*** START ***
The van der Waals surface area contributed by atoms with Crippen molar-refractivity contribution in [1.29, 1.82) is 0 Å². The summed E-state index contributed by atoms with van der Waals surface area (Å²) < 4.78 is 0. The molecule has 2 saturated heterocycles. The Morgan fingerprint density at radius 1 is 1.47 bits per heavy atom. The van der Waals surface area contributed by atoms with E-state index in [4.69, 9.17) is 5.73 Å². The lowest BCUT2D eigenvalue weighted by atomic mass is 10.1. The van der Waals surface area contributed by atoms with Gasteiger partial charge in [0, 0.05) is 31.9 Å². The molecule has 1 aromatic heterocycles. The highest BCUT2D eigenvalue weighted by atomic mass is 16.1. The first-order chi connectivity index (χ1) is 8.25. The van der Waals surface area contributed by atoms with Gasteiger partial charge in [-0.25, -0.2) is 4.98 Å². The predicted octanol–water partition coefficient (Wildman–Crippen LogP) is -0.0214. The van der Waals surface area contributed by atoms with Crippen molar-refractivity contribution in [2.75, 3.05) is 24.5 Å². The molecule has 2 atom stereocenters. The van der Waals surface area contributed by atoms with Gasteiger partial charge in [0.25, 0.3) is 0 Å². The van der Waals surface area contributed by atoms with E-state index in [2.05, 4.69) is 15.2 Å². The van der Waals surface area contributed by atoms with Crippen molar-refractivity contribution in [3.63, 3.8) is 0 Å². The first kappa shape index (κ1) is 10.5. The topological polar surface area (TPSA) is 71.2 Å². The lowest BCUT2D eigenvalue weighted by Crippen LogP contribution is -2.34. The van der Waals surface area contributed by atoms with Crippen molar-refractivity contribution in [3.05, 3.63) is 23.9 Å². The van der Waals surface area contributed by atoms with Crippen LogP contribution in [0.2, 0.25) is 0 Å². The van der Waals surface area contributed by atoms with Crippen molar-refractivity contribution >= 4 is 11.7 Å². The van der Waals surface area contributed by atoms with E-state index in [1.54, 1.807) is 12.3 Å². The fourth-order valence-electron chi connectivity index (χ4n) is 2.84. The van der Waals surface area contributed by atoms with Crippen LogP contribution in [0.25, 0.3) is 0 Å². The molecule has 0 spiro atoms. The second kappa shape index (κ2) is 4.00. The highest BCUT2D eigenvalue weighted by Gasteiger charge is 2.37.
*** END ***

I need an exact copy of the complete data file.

The van der Waals surface area contributed by atoms with Crippen molar-refractivity contribution in [1.29, 1.82) is 0 Å². The summed E-state index contributed by atoms with van der Waals surface area (Å²) < 4.78 is 0. The molecule has 2 saturated heterocycles. The Morgan fingerprint density at radius 1 is 1.47 bits per heavy atom. The van der Waals surface area contributed by atoms with E-state index in [4.69, 9.17) is 5.73 Å². The lowest BCUT2D eigenvalue weighted by atomic mass is 10.1. The van der Waals surface area contributed by atoms with Gasteiger partial charge in [0, 0.05) is 31.9 Å². The molecule has 1 aromatic heterocycles. The highest BCUT2D eigenvalue weighted by atomic mass is 16.1. The first-order chi connectivity index (χ1) is 8.25. The van der Waals surface area contributed by atoms with Gasteiger partial charge in [-0.25, -0.2) is 4.98 Å². The predicted octanol–water partition coefficient (Wildman–Crippen LogP) is -0.0214. The van der Waals surface area contributed by atoms with Crippen molar-refractivity contribution in [2.75, 3.05) is 24.5 Å². The molecule has 2 atom stereocenters. The van der Waals surface area contributed by atoms with Gasteiger partial charge in [0.25, 0.3) is 0 Å². The van der Waals surface area contributed by atoms with E-state index in [2.05, 4.69) is 15.2 Å². The van der Waals surface area contributed by atoms with Crippen molar-refractivity contribution in [3.63, 3.8) is 0 Å². The first kappa shape index (κ1) is 10.5. The topological polar surface area (TPSA) is 71.2 Å². The lowest BCUT2D eigenvalue weighted by Crippen LogP contribution is -2.34. The van der Waals surface area contributed by atoms with Crippen molar-refractivity contribution in [3.05, 3.63) is 23.9 Å². The van der Waals surface area contributed by atoms with Crippen LogP contribution in [0.2, 0.25) is 0 Å². The van der Waals surface area contributed by atoms with Crippen molar-refractivity contribution >= 4 is 11.7 Å². The van der Waals surface area contributed by atoms with E-state index in [1.54, 1.807) is 12.3 Å². The fourth-order valence-electron chi connectivity index (χ4n) is 2.84. The van der Waals surface area contributed by atoms with Crippen LogP contribution in [0.25, 0.3) is 0 Å². The molecule has 0 spiro atoms. The second kappa shape index (κ2) is 4.00. The highest BCUT2D eigenvalue weighted by Gasteiger charge is 2.37.